Celebrating the changing seasons with a frozen dip in Heffley Lake

How do you feel about cold water swimming?
Justin Turwiel sees the health benefits in jumping in frigid water. Do you? Photo submitted.

The weather has been pretty darn nice of late. And while some have been taking advantage with early-season bike rides, cross country skiing and leisurely walks, others are taking things to a whole new level. 

As you may have seen on social media, some brave souls are marking the changing of the seasons by jumping into Heffley Lake last week, which is quite the feat considering it’s still frozen over in many parts. 

Justin Turwiel, who grew up in Heffley Lake, was one of the first to go in, using a broom to break and clear away a section of ice before plunging in.

Turwiel said that going in has become a fun tradition for some people who live in the area. He wasn’t the first one to go in this year. That distinction goes to another Heffley Lake local, he said. 

Turwiel’s first dip was quick—in and out. But he said he hopes to stay in longer next time around (and there will be a next time, he said).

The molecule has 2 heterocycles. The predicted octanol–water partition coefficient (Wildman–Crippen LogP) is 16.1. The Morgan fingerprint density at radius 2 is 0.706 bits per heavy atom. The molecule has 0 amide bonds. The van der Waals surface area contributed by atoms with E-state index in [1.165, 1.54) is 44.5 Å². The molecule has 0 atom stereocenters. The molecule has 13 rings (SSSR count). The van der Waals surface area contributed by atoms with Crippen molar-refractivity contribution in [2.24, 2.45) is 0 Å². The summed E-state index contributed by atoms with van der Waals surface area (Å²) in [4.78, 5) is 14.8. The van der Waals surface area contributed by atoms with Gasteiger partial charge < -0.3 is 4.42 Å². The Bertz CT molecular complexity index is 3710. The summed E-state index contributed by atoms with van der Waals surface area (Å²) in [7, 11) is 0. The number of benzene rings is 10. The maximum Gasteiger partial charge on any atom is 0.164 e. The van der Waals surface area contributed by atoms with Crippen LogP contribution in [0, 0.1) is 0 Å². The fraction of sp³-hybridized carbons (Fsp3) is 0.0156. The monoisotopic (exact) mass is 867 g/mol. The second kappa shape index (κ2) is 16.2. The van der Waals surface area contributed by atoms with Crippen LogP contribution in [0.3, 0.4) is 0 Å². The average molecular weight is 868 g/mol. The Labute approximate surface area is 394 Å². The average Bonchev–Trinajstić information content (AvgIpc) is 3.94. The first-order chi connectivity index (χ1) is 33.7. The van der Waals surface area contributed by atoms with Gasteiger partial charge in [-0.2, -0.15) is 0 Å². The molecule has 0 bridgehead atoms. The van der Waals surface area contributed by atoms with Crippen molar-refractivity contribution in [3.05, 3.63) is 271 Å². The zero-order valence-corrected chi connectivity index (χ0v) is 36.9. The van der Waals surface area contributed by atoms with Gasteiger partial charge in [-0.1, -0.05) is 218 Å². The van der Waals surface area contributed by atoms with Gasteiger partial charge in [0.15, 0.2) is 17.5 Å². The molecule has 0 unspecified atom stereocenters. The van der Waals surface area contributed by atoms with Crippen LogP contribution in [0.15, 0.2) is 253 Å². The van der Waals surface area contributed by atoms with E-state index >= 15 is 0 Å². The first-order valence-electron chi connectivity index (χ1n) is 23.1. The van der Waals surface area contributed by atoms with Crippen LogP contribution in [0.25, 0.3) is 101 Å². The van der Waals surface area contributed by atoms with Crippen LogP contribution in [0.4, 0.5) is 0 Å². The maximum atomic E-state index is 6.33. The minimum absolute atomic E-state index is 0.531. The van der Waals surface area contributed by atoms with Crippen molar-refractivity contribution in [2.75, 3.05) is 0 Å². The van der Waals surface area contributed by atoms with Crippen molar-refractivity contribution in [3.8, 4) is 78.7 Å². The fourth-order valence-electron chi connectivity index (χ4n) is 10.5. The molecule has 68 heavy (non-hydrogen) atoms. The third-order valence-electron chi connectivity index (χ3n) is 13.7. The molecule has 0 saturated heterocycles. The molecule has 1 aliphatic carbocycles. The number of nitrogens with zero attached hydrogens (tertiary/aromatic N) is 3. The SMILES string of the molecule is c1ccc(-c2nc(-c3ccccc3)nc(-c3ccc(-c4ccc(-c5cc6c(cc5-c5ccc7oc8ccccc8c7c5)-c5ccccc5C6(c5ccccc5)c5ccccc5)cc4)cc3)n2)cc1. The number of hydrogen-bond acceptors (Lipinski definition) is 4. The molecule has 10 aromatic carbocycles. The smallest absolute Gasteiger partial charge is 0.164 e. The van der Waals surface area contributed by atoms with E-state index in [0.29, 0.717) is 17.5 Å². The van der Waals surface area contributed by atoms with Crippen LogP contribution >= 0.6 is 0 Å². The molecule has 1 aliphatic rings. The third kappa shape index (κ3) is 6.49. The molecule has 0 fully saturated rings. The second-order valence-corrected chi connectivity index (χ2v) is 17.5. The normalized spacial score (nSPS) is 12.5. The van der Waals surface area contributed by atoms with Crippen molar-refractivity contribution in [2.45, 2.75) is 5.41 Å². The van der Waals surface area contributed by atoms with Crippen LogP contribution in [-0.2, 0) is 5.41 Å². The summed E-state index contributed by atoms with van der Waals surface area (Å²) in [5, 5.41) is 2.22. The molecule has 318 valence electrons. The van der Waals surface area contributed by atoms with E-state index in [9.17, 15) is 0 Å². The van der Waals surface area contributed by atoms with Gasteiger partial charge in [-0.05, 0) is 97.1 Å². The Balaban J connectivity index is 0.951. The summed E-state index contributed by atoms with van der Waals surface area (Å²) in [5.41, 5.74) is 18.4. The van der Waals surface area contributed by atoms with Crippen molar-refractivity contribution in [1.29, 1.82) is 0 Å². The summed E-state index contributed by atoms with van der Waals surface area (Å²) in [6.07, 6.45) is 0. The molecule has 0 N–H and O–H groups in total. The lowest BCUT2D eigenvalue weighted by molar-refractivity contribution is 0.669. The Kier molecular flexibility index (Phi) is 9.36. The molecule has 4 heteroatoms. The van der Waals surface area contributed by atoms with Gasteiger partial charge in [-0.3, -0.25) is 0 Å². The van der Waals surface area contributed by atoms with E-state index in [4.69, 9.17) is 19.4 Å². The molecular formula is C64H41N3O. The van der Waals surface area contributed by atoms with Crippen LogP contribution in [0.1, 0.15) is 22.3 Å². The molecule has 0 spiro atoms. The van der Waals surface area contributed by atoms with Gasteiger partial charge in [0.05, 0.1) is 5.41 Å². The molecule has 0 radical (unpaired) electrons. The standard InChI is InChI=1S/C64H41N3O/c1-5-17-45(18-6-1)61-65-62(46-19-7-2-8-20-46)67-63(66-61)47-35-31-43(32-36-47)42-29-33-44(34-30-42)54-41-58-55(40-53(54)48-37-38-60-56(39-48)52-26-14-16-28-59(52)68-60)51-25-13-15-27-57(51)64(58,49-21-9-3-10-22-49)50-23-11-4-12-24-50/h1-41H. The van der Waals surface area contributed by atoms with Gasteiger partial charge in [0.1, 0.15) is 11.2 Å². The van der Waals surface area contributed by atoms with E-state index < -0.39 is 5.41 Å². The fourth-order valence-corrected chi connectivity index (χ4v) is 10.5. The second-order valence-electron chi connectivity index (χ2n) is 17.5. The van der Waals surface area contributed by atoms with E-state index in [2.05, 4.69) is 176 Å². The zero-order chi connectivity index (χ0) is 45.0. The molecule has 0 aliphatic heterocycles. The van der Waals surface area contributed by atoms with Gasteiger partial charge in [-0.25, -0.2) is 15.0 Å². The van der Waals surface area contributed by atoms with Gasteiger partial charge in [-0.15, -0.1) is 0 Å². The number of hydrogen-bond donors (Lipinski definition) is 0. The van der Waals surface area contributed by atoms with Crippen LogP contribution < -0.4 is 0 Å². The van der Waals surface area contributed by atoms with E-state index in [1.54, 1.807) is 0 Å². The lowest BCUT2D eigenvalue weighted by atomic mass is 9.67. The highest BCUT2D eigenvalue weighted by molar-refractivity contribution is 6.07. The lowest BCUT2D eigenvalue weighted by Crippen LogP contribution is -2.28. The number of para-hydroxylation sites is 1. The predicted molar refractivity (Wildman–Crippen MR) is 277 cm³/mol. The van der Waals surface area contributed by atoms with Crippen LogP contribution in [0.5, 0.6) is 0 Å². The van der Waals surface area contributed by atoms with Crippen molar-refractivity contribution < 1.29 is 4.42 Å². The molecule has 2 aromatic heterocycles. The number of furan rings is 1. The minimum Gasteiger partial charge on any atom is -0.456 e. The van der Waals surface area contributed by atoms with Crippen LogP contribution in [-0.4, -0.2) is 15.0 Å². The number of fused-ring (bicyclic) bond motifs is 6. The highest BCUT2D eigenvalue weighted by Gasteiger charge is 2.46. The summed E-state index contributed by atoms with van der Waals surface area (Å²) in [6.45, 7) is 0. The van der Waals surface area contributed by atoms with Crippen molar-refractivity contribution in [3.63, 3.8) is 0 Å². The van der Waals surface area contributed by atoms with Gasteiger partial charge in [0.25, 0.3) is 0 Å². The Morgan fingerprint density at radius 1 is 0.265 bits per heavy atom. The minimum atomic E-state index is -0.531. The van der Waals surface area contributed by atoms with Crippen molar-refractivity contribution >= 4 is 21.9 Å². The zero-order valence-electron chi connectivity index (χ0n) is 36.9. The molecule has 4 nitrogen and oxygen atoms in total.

“An icy lake is a different level of cold,” he said. “I tried to stay in and the instinct to get out kind of took over.” 

Cold water swimming seems to have blown up in recent years, with some of the growth attributable to Wim Hof. 

The charismatic Dutch extreme athlete holds the world record for swimming under ice and prolonged full-body contact with ice.

Hof, who is popular on the podcast circuit, credits his ability to carry out extreme cold-temperature feats to the Wim Hof Method, which is a combination of breathing techniques, meditation and frequent cold exposure.  

“He’s found a way, through his breath work, to basically be able to control his immune response,” explained Turwiel. 

Turwiel said he sees all sorts of positive health benefits from cold water exposure. He likes it so much that for the past couple years he has been starting off his day with a cold shower. 

“There’s not much else on your mind when you’re in the water,” he explained, adding repeated cold water exposure can be used to train oneself to be calm in stressful situations that arise in life.

Joel Barde is a reporter hired with funding from the Local Journalism Initiative, a federal program created to support “original civic journalism that covers the diverse needs of underserved communities across Canada.” His writing is focused on the tourism industry in the Thompson Okanagan from the resident perspective.

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